Designers like Brooklyn's Saipua, Georgia's Moonflower, and Salt Lake City's Tinge are changing the way we think about flowers.
In the last few years, there’s been a quiet renaissance in American floral design. From coast to coast, a tight-knit community of florists has begun creating artfully loose arrangements that feel both more personal and closer to nature than traditional bouquets.
The Los Angeles- and Vermont-based husband-and-wife photography duo of Gemma and Andy Ingalls spent nearly two years documenting the work of 21 of these next-gen artisans, which is captured in their new book “In Full Flower.” In its essence, it is a book about how we live now, about the ways we seek to bring the outdoors inside and the natural world into our rituals and routines. But it's also a book that appeals to our wanderlust, a reminder of the incredible diversity of the flora across the land and the many creative souls in different pockets of America who find unexpected ways to express and showcase the bounty of this country.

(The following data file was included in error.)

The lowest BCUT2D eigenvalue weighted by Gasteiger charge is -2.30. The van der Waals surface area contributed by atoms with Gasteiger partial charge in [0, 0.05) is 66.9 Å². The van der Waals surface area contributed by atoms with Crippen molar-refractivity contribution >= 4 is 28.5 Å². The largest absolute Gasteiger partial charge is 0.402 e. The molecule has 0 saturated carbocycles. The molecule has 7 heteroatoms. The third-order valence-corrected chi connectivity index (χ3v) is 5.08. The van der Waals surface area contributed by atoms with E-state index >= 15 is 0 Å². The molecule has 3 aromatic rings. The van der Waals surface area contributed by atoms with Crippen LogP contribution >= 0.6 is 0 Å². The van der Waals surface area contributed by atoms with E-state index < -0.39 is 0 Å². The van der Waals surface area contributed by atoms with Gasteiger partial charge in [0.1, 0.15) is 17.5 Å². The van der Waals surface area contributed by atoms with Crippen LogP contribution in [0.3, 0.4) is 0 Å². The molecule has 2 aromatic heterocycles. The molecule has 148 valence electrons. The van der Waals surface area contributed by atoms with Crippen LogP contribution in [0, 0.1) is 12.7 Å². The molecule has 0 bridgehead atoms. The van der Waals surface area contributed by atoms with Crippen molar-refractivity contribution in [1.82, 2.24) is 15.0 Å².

Here are seven from the pages of “In Full Flower.”